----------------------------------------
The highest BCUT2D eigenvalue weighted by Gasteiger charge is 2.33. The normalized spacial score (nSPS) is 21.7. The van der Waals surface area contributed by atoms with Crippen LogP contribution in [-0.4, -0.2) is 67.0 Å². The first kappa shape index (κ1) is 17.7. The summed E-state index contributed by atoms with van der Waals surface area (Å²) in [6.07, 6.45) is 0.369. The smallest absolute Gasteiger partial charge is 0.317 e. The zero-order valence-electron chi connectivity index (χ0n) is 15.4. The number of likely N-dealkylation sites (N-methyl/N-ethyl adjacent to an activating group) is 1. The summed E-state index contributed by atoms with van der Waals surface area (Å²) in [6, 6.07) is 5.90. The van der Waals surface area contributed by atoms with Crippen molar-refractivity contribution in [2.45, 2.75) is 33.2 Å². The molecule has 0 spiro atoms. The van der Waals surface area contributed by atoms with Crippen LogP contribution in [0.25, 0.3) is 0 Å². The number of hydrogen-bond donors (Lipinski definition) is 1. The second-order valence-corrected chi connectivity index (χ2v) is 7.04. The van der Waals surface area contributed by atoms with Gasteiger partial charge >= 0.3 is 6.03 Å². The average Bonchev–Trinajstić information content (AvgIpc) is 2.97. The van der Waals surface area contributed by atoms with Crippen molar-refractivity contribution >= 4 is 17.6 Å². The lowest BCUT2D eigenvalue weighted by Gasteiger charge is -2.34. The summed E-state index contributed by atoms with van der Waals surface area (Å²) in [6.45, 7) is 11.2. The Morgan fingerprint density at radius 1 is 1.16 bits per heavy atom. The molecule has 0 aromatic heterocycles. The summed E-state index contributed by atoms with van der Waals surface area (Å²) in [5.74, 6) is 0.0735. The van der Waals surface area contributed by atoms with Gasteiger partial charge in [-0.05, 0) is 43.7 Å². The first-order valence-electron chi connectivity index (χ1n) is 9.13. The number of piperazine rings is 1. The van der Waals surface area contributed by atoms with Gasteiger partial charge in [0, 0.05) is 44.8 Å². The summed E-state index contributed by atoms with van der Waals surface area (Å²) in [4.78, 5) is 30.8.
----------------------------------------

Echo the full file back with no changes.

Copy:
The highest BCUT2D eigenvalue weighted by Gasteiger charge is 2.33. The normalized spacial score (nSPS) is 21.7. The van der Waals surface area contributed by atoms with Crippen LogP contribution in [-0.4, -0.2) is 67.0 Å². The first kappa shape index (κ1) is 17.7. The summed E-state index contributed by atoms with van der Waals surface area (Å²) in [6.07, 6.45) is 0.369. The smallest absolute Gasteiger partial charge is 0.317 e. The zero-order valence-electron chi connectivity index (χ0n) is 15.4. The number of likely N-dealkylation sites (N-methyl/N-ethyl adjacent to an activating group) is 1. The summed E-state index contributed by atoms with van der Waals surface area (Å²) in [6, 6.07) is 5.90. The van der Waals surface area contributed by atoms with Crippen molar-refractivity contribution in [2.45, 2.75) is 33.2 Å². The molecule has 0 spiro atoms. The van der Waals surface area contributed by atoms with Crippen LogP contribution in [0.25, 0.3) is 0 Å². The number of hydrogen-bond donors (Lipinski definition) is 1. The second-order valence-corrected chi connectivity index (χ2v) is 7.04. The van der Waals surface area contributed by atoms with Gasteiger partial charge >= 0.3 is 6.03 Å². The average Bonchev–Trinajstić information content (AvgIpc) is 2.97. The van der Waals surface area contributed by atoms with Crippen molar-refractivity contribution >= 4 is 17.6 Å². The lowest BCUT2D eigenvalue weighted by Gasteiger charge is -2.34. The summed E-state index contributed by atoms with van der Waals surface area (Å²) in [6.45, 7) is 11.2. The Morgan fingerprint density at radius 1 is 1.16 bits per heavy atom. The molecule has 0 aromatic heterocycles. The summed E-state index contributed by atoms with van der Waals surface area (Å²) in [5.74, 6) is 0.0735. The van der Waals surface area contributed by atoms with Gasteiger partial charge in [-0.05, 0) is 43.7 Å². The first-order valence-electron chi connectivity index (χ1n) is 9.13. The number of piperazine rings is 1. The van der Waals surface area contributed by atoms with Gasteiger partial charge in [0, 0.05) is 44.8 Å². The summed E-state index contributed by atoms with van der Waals surface area (Å²) in [4.78, 5) is 30.8.